A Matter of Chance

Philip was a number nerd. He especially loved prime numbers and playing the lottery. He did not believe in luck.


“You make your own luck,” was his mantra.


Indeed, he believed the assertion that the lottery was a matter of chance was a rumour established to fool the public into believing everyone had an equal chance of winning. He knew this to be a lie.


“It’s a fool’s game,” was his mother’s mantra, but Philip knew it was the public that were fools.


Once he discovered how to win, he would be a zillionaire. He would go on a world cruise, buy a house (nothing too big), a car (nothing too flashy), but not a boat – that was too hackneyed – but there was so much else he would do.


So, he analysed and analysed. He started to see patterns. It was definitely not chance. He bought a few tickets, thinking he would win, but no. He analysed more.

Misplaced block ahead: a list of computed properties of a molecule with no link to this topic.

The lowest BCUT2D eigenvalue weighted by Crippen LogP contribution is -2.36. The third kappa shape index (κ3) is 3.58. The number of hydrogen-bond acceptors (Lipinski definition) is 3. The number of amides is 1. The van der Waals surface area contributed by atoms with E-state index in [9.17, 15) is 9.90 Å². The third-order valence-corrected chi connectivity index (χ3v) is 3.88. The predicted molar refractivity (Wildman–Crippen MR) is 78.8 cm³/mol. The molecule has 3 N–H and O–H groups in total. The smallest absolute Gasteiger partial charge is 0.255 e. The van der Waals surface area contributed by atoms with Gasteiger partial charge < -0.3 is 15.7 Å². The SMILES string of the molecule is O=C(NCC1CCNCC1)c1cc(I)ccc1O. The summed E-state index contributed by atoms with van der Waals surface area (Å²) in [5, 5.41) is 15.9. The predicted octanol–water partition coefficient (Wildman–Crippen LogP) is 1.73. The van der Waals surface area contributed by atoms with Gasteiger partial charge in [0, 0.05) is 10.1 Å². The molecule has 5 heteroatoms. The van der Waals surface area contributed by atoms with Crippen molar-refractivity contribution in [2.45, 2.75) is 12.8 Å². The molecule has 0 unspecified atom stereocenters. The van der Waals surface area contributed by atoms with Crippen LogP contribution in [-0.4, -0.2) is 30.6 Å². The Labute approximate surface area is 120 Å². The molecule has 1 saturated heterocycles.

He bought a ticket and won. He leapt with joy.


“Here I come world cruise!” 


But what if the website was wrong? He needed confirmation. He dashed to his front door and flung it open. The news agent was directly opposite. He stepped onto the pavement and was struck by a cyclist. His head hit the curb. Philip died instantly.


“What are the chances?” wondered his mother, sadly.

copyright Martin Marais 2019
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